Pato O’Ward’s ‘badass’ McLaren US plan – but will the F1 door then open?

Elizabeth Blackstock
McLaren reserve driver Pato O'Ward interviewed by F1.

Could Pato O'Ward make the move to F1?

As Formula 1’s prestige has grown in America, so too has the fevered desire to see an IndyCar driver take on the overseas competition.

We’ve seen several different names thrown into the ring in the past few years, but as the 2023 racing season comes to a close, only one man remains…

Step forward Pato O’Ward.

Pato O’Ward: F1 is global. It’s the big daddy

“Fans will care more if they know you, if you’re not just a name on their TV screen,” O’Ward told me during a track day he hosted at Circuit of the Americas for his fans, friends, sponsors, and media.

“When I was a kid, I’d go up to idols of mine, and maybe we’d just exchange two or three words — and that would make my year. I want to be that person for somebody.”

O’Ward’s ability to balance his growing professional profile with a desire to engage and enhance his fanbase is a large part of what has set O’Ward apart from his IndyCar compatriots when it comes to his F1 appeal.

The Mexican driver based in San Antonio, Texas, has a keen eye for finding the ideal opportunity — be it in his new reserve driver role on McLaren’s F1 team or his interest in authentically engaging his dedicated fans.

But O’Ward is also aware that he’s dipping his toes in two very distinct worlds.

Drivers in both F1 and in IndyCar have often assumed those distinctions mean the series need to compete against each other for supremacy; O’Ward is one of the few who keenly understands the fact that both series can exist in tandem, providing different products to different audiences that can both be equally compelling. recommends

F1 2025 driver line-up: Who is already confirmed for the 2025 grid?

F1 v IndyCar: Top speeds, engines, formats, calendars and safety measures all compared

“F1 is never going anywhere because F1 has invested astronomical numbers into the series and into making people feel like they’re part of something bigger,” O’Ward explained.

“F1 is global. It’s the big daddy. The racing isn’t always [exciting], but people still love the show. The cars don’t even hit the track, and you know that F1 is here.”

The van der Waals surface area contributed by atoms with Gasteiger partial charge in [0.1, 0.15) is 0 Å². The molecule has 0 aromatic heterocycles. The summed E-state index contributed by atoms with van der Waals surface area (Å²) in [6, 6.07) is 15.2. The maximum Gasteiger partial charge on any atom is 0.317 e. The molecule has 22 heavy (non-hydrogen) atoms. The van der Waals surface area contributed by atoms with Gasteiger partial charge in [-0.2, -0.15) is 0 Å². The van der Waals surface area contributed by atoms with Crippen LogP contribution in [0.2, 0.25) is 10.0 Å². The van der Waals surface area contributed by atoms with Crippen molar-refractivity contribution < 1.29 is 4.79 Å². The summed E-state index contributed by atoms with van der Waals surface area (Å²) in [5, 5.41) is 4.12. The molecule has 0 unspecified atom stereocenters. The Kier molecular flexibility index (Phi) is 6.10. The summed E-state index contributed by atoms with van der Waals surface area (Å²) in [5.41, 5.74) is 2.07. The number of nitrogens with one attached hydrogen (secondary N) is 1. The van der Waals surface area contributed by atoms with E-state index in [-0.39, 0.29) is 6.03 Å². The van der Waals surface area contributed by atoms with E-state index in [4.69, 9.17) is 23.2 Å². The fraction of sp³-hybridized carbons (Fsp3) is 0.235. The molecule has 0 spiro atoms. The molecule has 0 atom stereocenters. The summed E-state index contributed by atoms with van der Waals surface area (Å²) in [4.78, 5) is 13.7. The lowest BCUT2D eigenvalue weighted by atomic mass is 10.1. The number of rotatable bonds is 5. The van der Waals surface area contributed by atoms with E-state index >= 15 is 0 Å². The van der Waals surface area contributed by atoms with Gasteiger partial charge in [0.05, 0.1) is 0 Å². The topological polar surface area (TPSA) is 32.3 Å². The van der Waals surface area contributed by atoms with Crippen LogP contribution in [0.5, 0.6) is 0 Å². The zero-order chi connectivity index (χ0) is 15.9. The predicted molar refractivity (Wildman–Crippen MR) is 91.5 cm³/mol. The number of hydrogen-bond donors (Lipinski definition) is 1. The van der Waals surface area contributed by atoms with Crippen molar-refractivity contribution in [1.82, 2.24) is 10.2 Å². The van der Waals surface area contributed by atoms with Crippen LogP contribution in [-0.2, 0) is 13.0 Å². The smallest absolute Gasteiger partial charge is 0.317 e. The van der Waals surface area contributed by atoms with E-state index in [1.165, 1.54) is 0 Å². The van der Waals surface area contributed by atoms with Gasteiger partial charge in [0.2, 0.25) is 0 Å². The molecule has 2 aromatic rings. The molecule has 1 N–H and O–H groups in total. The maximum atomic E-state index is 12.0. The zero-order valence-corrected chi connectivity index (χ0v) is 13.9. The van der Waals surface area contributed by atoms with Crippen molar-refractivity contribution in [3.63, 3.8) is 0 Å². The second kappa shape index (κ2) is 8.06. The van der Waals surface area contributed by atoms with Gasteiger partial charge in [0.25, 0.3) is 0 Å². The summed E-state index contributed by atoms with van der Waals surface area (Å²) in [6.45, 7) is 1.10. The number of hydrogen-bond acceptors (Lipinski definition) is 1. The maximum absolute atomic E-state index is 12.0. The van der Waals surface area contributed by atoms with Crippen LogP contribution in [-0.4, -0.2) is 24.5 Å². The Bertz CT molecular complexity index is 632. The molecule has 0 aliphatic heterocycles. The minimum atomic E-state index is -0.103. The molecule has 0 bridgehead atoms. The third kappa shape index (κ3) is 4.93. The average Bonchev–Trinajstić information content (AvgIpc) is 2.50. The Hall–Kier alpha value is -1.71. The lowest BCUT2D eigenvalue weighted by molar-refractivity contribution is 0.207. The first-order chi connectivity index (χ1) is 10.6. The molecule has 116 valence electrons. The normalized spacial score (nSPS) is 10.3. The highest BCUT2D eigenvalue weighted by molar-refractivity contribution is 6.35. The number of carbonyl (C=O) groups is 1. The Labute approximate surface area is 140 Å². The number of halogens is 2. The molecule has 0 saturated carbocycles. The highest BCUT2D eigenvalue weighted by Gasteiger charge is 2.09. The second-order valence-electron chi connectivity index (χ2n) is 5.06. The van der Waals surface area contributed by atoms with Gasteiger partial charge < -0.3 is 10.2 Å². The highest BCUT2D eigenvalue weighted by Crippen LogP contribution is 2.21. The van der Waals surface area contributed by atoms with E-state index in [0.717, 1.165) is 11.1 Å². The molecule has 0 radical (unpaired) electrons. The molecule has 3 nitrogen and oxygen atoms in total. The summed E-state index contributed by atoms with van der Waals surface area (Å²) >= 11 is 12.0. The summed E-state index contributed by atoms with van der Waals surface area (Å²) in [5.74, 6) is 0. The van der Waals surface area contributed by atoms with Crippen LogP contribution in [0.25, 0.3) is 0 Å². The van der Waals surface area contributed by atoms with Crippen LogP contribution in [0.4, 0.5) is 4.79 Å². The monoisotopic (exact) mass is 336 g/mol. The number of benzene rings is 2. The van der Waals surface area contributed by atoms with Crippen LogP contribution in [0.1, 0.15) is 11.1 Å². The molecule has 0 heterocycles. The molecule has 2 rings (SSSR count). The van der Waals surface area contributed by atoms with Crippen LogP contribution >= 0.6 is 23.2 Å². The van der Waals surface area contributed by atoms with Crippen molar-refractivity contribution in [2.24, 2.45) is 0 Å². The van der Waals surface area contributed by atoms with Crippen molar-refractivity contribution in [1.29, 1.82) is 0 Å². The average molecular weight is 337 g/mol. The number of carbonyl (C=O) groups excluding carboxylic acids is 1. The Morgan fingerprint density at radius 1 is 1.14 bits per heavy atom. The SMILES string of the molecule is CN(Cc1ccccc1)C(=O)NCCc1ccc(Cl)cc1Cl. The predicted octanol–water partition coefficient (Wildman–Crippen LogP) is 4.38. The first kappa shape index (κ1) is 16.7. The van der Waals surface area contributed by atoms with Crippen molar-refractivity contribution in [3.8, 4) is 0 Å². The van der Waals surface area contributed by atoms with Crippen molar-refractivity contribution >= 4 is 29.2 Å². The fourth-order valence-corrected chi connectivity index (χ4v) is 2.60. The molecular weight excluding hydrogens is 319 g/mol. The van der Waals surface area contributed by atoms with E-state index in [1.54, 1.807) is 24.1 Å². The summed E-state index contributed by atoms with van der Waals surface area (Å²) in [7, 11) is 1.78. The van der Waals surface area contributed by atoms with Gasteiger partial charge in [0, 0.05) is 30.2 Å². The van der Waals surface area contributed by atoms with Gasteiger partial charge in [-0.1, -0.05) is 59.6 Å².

There’s still a big distinction between F1’s global appeal and IndyCar’s more regional one, O’Ward admitted, but he’s perplexed by IndyCar’s reticence in building a bigger profile.

“[IndyCar] needs to go full-in on Latin America,” he said. “Brazil, Argentina, Mexico, Uruguay: we could grow the sport, but we don’t have to do it by trying to compete with F1.”

In many ways, I felt that O’Ward’s critiques of IndyCar were perhaps part of what makes a future career in Formula 1 so appealing.

The racer stated time and again in our conversation that he’s always looking for the best way to increase engagement with his fans — be it through track days, loungewear merch lines, or even down-to-earth social media content — while noting that IndyCar has seemed almost averse to growth.

“IndyCar is the best racing on the planet,” O’Ward said, “but it’s not a prestige product. People are paying $30,000 for a [Formula 1 paddock pass], and IndyCar worries that people won’t want to spend $100 on theirs.

“IndyCar needs to ask what it can do that’s going to make people want to show everyone in their life they were at that event.”

His critical look at IndyCar, though, doesn’t mean that O’Ward is fed up with the series; instead, he seemed hopeful that the sport will find ways to learn from F1’s example while also forging its own path forward.

And he’s still committed to giving his all to the Arrow McLaren IndyCar team: “That’s the goal always: win everything. I’ve been so close to winning the [Indianapolis] 500, and I’ve been so close to the championship. We’re at the point where those are the things we need, because we’ve done everything else.”

So, where does Formula 1 play into O’Ward’s future?

“Will [my test sessions] open doors to have a seat on F1? I don’t know. Will I take that seat when it does open? Yes. I want to. So all I can do now is make sure that the only name that comes up when that seat opens is mine. I have to do everything in my power to make sure I’m ready.

“But, man. It’d be such a Cinderella story, if [McLaren and I] can win the 500, then win the IndyCar championship, then go to F1 and challenge for a championship there,” O’Ward said. Then, he burst out into a wide smile, “That would be pretty badass.”

Read next: Revealed: The best and worst value-for-money drivers on the F1 2023 grid